For this edition of Behind the Lens, GaryG shares a series of photographs of one of the great watches of our time, the Philippe Dufour Duality. The Duality, with its linked twin escapements, was originally planned for production in a series of 25 watches. In a turn of events that seems almost unbelievable today, a lack of initial demand eventually led Dufour to limit production to just nine pieces, one of which is owned by a good friend of Gary’s.
It was with great interest (as a watch enthusiast) and some trepidation (as a humble photography student of polymath Ming Thein) that GaryG took on the task of photographing a pre-production example of Ming’s latest, Model 19.02 GMT.
In the Behind the Lens series, GaryG presents great watches as seen from a variety of visual perspectives, while at the same time passing along a few thoughts on what it’s like to shoot these pieces. And, from time to time, a helpful technical hint or two. And great watches don’t come much better than the Philippe Dufour Simplicity.
In this edition of ‘Behind the Lens,’ GaryG pays tribute to the introduction of the A. Lange & Söhne Lange 1 25 years ago on October 24, 1994. He brings us stunning images of two very special variants of the classic watch: the rare Cellini limited edition, of which only 25 were made for the New York City retailer, and the even rarer stainless steel Lange 1, which was not a limited edition per se but is certainly a (very) limited sort-of production watch.
Can you imagine buying a watch bracelet and then searching for the right watch to pair with it? Seems a bit far fetched, but that’s exactly what a good friend of GaryG’s did a few years ago. And it led to him purchasing two beautiful 1815 Chronograph models from A. Lange & Söhne.
GaryG roughly estimates that he has included around 400 photos in his 2018 articles, in turn culled from thousands of initial shots. He found it both enjoyable and a little difficult to select his favorites for the year, but has managed to squeeze it down to his favorite 24 photos, all first shown on Quill & Pad during 2018.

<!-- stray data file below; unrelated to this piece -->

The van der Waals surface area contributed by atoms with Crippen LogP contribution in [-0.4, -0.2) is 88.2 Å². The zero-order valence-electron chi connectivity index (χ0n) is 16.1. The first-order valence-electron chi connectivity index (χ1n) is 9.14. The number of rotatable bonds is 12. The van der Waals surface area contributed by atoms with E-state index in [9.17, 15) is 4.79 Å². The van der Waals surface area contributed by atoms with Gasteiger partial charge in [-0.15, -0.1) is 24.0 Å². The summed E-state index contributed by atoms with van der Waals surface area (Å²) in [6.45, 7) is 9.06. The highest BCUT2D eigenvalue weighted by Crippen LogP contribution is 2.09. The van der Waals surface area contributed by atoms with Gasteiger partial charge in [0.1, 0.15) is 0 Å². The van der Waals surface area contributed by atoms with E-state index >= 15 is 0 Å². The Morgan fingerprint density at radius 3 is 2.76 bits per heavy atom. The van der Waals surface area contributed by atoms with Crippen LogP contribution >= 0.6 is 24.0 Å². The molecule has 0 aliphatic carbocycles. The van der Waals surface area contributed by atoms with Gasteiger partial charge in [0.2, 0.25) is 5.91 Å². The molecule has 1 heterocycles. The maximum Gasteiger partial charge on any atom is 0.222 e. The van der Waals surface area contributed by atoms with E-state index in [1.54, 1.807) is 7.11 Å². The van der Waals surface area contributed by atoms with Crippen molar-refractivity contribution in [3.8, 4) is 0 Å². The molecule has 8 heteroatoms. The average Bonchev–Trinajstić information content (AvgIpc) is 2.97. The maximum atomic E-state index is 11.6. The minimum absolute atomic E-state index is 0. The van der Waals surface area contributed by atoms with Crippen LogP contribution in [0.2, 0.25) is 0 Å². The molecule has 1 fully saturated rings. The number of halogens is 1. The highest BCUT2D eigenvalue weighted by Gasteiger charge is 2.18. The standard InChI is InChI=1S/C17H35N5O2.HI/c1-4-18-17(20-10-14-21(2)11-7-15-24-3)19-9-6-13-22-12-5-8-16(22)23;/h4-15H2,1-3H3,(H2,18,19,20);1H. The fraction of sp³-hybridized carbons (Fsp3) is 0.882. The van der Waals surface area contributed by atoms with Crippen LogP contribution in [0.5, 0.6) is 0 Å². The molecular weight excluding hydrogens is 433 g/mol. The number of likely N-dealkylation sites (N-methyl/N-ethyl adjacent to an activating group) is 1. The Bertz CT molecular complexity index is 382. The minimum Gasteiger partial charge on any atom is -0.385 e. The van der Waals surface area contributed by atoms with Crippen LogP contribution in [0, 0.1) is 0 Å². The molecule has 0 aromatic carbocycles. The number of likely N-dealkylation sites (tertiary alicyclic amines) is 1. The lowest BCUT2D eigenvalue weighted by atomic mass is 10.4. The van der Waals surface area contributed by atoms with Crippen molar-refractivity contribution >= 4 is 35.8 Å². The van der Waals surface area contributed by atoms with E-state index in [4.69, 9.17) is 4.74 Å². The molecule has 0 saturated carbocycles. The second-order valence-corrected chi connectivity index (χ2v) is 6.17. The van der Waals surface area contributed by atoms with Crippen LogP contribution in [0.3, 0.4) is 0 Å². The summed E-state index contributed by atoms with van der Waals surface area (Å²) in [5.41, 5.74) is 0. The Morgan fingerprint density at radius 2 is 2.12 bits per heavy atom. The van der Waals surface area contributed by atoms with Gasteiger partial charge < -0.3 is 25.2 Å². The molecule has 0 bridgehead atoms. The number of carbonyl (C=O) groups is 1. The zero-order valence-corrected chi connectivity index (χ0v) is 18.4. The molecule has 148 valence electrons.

One of the great pleasures GaryG has of being a contributor here at Quill & Pad is that it gives him an excuse to set aside other priorities on a regular basis and immerse himself in the world of macro watch photography. Along the way, he has been asked by a number of folks to reveal techniques that he uses to create the images you see in his articles, so here he shares some of his tips.
GaryG looks at, and listens to, Patek Philippe’s splendid References 5074P minute repeater. He considers the 5074P to be one of the finest contemporary wristwatches; it is a piece that awes him every time he handles one. And now you can look at it in every detail right here.
GaryG was delighted to take possession of an Invention Piece 1 with its inclined double tourbillon, while a good friend of his replied in kind with a purchase of the quadruple-tourbillon Invention Piece 2. Ever since, he has been dying to get these two gorgeous monsters side by side in the light tent. And the time has finally come!
In GaryG’s view, every successful independent watchmaker has elements of a “house style” that may attract some buyers and put off others, but nonetheless sets him or her apart. And, at the highest level, this style goes beyond “branding” to become an expression of the personality and artistic vision of the creator. In the picturesque Swiss town of Thun, Beat Haldimann and his small team distinguish themselves by focusing on technical virtuosity of the highest order, as typified by the Haldimann H1 Flying Central Tourbillon.